Caleb"s Door
Caleb's Door


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Caleb is an ex-marine who's drifting through life, moving around, jumping from one pointless job to another, trying to find answers. He moves back to his childhood home to escape his nightmares and get his life back on track.

He finds that everything's different. His high school sweetheart is now engaged. His parish priest, to whom he always turned for support, is struggling with his own crisis of faith.

And instead of getting better, the nightmares start getting worse.

Then they start coming TRUE.

About The Film

Caleb's Door is the debut feature film from writer/director Arthur Vincie and producer Marilyn Horowitz.

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"The idea for the film came from a series of dreams I had, combined with various life experiences," says writer/director Arthur Vincie.   "But at first, I was interested in the money.

"I was trying to develop another script I wrote, something that would have required a good deal more money than Caleb ended up costing. I was waiting for the heavens to line up and investors to come through - a position many filmmakers find themselves in early on in their careers. I wrote Caleb's Door very quickly, after having some very intense dreams.

"The script became like a form of art therapy, keeping me fresh for another round of talking to people who I was hoping would write large checks.

"Then I looked around and realized that all of these films had come out - Pieces of April, 28 Days Later, Lustre, Virgin, and others - that were made on a budget, AND had beautiful stories, acting, sounds and imagery. My producing partner, Marilyn Horowitz, took the next logical step, and said 'why not put the other project aside, and focus on getting Caleb made instead.

"Suddenly everything fell into place... the investors, cast, crew, gear... clearly this was a 'meant to be' project.

"The main thing was that I didn't want to make a straight-up horror film. I love horror and would be happy to direct a horror film someday, but I really thing that the 'dreams are scary' concept has been taken to its limit in the genre. I wanted to do something was definitely creepy or eerie, but more along the lines of David Lynch's work. The visuals should get you deeper into Caleb's head, and make you feel the weight of his problems.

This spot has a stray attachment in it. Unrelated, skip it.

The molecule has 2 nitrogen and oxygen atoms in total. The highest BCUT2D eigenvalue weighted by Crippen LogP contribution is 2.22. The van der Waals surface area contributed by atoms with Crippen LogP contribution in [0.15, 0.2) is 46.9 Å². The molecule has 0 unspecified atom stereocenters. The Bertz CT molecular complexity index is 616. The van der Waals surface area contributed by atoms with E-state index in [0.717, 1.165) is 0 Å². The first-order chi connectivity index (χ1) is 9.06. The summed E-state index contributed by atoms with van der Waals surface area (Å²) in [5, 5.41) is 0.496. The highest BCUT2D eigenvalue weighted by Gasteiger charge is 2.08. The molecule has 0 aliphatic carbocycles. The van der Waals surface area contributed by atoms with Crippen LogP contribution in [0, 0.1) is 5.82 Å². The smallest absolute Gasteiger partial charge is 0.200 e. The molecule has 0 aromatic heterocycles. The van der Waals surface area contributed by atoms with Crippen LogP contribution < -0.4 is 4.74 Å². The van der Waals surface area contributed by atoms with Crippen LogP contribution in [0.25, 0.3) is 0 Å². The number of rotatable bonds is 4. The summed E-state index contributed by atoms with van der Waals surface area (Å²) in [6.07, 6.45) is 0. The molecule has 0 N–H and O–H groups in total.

"It was obvious that we wouldn't have a big special effects budget to work with, so I tried to concentrate on the biggest one of all: the performances. Having seen how bad indie acting can be while working on other people's films, we sought out a solid casting director and spent a great deal of time casting. In the end, we got an excellent cast, one that could really roll with the punches. Given our hectic schedule and nearly zero time for rehearsals, it's amazing they put in such good performances.

"Post took an especially long time, since by the end of the shoot I had to go back to line producing other people's work and my editor, Adam Nadler, was finishing his own first feature, Shoot George. But having that extra time made a big difference - we were able to try a lot of very wacky things, a few of which made a huge difference and really 'punched' the story up.

As the film neared completion, we did end up having to spend some money on visual effects. Fortunately, Final Cut Pro comes with a powerful set of transition and basic effects tools. It was very liberating to try effects out while we were still cutting picture. It made it possible to frame the effects in the context of the larger story. For the "big" effects, however, we relied on our colorist, Lian Tal, and George Englezos of Park Avenue Post.

"Sound became an even bigger concern - that is probably the biggest difference between well-made and poorly made films. Also, the sound mix had to make up for our budgetary shortcomings, creating a creepier atmosphere than we were able to achieve by visuals alone. We worked with a series of sound editors, all of whom did solid work, but finally settled on World Wide Audio for our final design and mix. Georgia Hilton at World Wide supervised the mix and gave it that extra level of polish that marks a well-made film.

"At the end of the day, we hope we've created something unique - an eerie drama, if you will. Hopefully, the film speaks to our need to deal with our inner conflicts and past in order to have a future."

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